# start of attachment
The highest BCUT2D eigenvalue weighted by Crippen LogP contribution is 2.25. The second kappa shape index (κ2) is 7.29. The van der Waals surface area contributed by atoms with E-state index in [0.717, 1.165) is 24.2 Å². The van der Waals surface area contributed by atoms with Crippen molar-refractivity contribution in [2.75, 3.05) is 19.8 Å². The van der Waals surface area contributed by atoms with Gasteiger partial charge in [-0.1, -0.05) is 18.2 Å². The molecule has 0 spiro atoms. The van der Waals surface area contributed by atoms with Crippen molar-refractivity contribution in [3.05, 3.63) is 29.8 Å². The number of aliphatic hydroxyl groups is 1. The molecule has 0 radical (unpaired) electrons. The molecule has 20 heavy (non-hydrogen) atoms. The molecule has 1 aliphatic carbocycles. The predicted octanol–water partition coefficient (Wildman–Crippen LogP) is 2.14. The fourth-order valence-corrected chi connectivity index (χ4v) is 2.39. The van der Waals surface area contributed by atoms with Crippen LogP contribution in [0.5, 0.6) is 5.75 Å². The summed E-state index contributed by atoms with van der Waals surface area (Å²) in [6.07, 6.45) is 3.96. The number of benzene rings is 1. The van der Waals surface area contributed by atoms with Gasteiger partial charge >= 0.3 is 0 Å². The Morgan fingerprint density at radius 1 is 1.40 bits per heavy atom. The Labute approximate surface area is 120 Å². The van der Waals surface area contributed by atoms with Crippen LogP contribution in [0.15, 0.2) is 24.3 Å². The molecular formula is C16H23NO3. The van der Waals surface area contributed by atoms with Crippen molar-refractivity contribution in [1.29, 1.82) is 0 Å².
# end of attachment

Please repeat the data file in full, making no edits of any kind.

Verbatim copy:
The highest BCUT2D eigenvalue weighted by Crippen LogP contribution is 2.25. The second kappa shape index (κ2) is 7.29. The van der Waals surface area contributed by atoms with E-state index in [0.717, 1.165) is 24.2 Å². The van der Waals surface area contributed by atoms with Crippen molar-refractivity contribution in [2.75, 3.05) is 19.8 Å². The van der Waals surface area contributed by atoms with Gasteiger partial charge in [-0.1, -0.05) is 18.2 Å². The molecule has 0 spiro atoms. The van der Waals surface area contributed by atoms with Crippen molar-refractivity contribution in [3.05, 3.63) is 29.8 Å². The number of aliphatic hydroxyl groups is 1. The molecule has 0 radical (unpaired) electrons. The molecule has 20 heavy (non-hydrogen) atoms. The molecule has 1 aliphatic carbocycles. The predicted octanol–water partition coefficient (Wildman–Crippen LogP) is 2.14. The fourth-order valence-corrected chi connectivity index (χ4v) is 2.39. The van der Waals surface area contributed by atoms with Crippen LogP contribution in [0.5, 0.6) is 5.75 Å². The summed E-state index contributed by atoms with van der Waals surface area (Å²) in [6.07, 6.45) is 3.96. The number of benzene rings is 1. The van der Waals surface area contributed by atoms with Gasteiger partial charge >= 0.3 is 0 Å². The Morgan fingerprint density at radius 1 is 1.40 bits per heavy atom. The Labute approximate surface area is 120 Å². The van der Waals surface area contributed by atoms with Crippen LogP contribution in [0.15, 0.2) is 24.3 Å². The molecular formula is C16H23NO3. The van der Waals surface area contributed by atoms with Crippen molar-refractivity contribution in [1.29, 1.82) is 0 Å².